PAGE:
Celebrating our dead
Homily preached at the annual Memorial Mass for deceased SMA members celebrated on 6 November 2010 in St Joseph’s SMA Parish Church, Wilton, Cork by Rev Fr Bill Foley SMA
As the Father sent me, so am I sending you. Going therefore, teach ye all nations and behold I am with you always, even to the end of the world.
Have you ever wondered about that traditional prayer: ‘May they rest in peace’ ? The job is done, the race is run, let us sit back and relax and enjoy the life.
After the Resurrection when Jesus appeared to the newly-formed community of faith, his greeting was: “Peace be with you“. But instead of letting them sit down and relax he commissioned them, as the Father sent me so am I sending you… go, teach all nations… make disciples of all nations… I am with you always even to the end of time.
The Risen Jesus commissions the newly-formed Christian community to be his proxy, to take his place.
Fr Bernie Cotter blesses the grave of Fr Bob Hales SMA in the presence of his sisters and other family members.
And so, we, their descendants, are now his sent ones, who will continue his mission of teaching, healing and ministry. And since Pentecost, we believe our relationship with God has been sealed and empowered, by the power of the Holy Spirit. This is why I have chosen the Readings we have just listened to.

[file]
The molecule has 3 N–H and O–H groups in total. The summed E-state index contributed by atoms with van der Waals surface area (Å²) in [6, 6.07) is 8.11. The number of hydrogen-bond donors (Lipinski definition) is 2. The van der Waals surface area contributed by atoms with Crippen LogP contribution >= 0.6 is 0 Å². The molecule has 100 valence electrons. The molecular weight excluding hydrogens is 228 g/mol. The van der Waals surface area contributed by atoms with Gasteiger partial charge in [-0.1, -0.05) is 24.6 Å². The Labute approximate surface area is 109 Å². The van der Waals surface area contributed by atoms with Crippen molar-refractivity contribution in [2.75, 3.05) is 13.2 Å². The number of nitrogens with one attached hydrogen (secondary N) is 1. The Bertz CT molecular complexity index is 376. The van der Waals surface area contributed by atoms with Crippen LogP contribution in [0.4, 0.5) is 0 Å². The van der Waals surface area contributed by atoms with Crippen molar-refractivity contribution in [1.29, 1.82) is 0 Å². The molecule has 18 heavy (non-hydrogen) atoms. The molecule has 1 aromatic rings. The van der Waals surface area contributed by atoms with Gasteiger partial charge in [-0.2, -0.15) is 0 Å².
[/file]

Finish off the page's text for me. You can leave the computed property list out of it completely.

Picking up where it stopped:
In the reading from John 1: 1 – 4 we are told who Jesus is – the Word who is life, who existed from the beginning, is our subject. This quotation from St John is found at the beginning of the SMA Constitutions & Laws, leaving us in no doubt as to who our subject is.
In our first reading – Isaiah 25: 6a, 7 – 9 – we are told that he has destroyed death forever and that our hope is in him.
The Responsorial Psalm and Gospel Acclamation tell us to sing a new song… we are to go out to the whole world and make disciples of all the nations… and Jesus will be with us always, even to the end of time.
And then we read about that beautiful scene in Luke 4:16 – 22: when Jesus stood up in his home Synagogue and gave us what has been called his Mission Statement:
The Spirit of the Lord has anointed me and he has sent me to bring good news to the poor and set the downtrodden free.
When Jesus said to the first christian community, as the Father has sent me, so I am sending you, he was also speaking to us. We are the ones to preach his Good News in our time. We are the ones to bind up hearts that are broken in our time. We are the ones to lift up today’s downtrodden.